By Don McAlavy: Local columnist
In the year of 1903 Tom Brown, a young man of about 22 years, boarded a train for New Mexico’s lonely prairies. Now Tom really did not know just where he was going or what he was going for. He had heard of the wild and woolly west, and something seemed to attract him, so he came.
When Tom arrived at Texico, he seemed to think that was far enough west, although it was just inside of New Mexico. Stepping off the train he said to himself: “I must see the roundup grounds (rodeo grounds)”. As he walked along he found in Texico nine saloons, a post office, a dry-goods and grocery store, and a blacksmith shop, where a middle-aged man was working.
“Good morning, sir,” said Tom. “Is this the wild and wooly west I’ve heard of?”
“It’s wild enough for me,” replied the blacksmith. “There’s been from one to two men killed here every Saturday since I’ve been here.”
“Why killed on Saturday?” asked Tom.
“Because that is payday for the cowboys, and they all come to town!”
Tom saw a rodeo and knew he had reached the wild and woolly west. That night he made up his mind to file on a claim and next day bought lumber to build a one-room shack.
When spring came, Tom has some “visitors,” which the folks there called sandstorms. Upon awaking one morning after a sandstorm he found a large tumbling weed against his front gate. He was lonely so he sat down and wrote a letter:
“Whoever you are or where e’er it may lead,
I am sending you a message by a Tumbling Weed.
And if it bring fortune or if it bring fame,
Whatever may happen the weed’s to blame.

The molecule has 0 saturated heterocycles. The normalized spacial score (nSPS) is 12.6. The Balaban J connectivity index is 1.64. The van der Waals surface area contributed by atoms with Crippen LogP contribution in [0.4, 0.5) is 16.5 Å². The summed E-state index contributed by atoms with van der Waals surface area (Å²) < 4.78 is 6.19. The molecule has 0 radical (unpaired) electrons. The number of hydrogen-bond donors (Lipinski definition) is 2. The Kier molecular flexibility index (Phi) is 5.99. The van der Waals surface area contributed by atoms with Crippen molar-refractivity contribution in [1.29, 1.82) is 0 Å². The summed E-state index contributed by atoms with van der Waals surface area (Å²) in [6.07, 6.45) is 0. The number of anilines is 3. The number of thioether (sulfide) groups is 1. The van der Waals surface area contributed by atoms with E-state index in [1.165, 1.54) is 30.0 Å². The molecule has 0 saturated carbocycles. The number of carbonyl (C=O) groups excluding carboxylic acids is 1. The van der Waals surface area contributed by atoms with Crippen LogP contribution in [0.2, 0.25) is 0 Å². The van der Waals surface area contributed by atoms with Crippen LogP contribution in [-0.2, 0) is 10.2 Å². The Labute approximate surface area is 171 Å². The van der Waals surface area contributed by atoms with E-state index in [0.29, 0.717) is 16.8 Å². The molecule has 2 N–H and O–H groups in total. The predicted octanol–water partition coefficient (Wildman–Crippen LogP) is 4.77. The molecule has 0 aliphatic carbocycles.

This weed you see, and I may tell,
Must run my errand and run it well.
This tumbling weed
about must go,
As my messenger in New Mexico.
For I’m a lonely man of a far off clan,
To cheer me up, please do what you can.”
He put his address on the letter and then wrapped and tied it to the center of the weed, and addressed it “To Whomsoever it may concern,” and tossed the weed over the gate.
Within a few weeks Tom received a letter from a girl by the name of Lucy Reed, of Amarillo, Texas, who wrote him a very cheerful letter.
Tom’s eyes brighten at this. He soon made a trip to see her. Lucy was about the size of the blacksmith’s wife and had red hair, but was far more beautiful and didn’t ask so many foolish questions.
Within a few years Tom had made his farm Star of the West into a summer resort with many beautiful orchards and parks. He built a big reservoir on which they could go boat riding. In the meantime he made many trips to Amarillo for trees and to visit Lucy, whom he wooed and married and brought to his New Mexico mansion.
(This story was originally written by Reuben Boone. In 1920 it appeared in the Clovis High School annual. All the girl students loved it! “It was so romantic,” one of the girls said).
Don McAlavy is Curry County’s historian. He can be contacted at: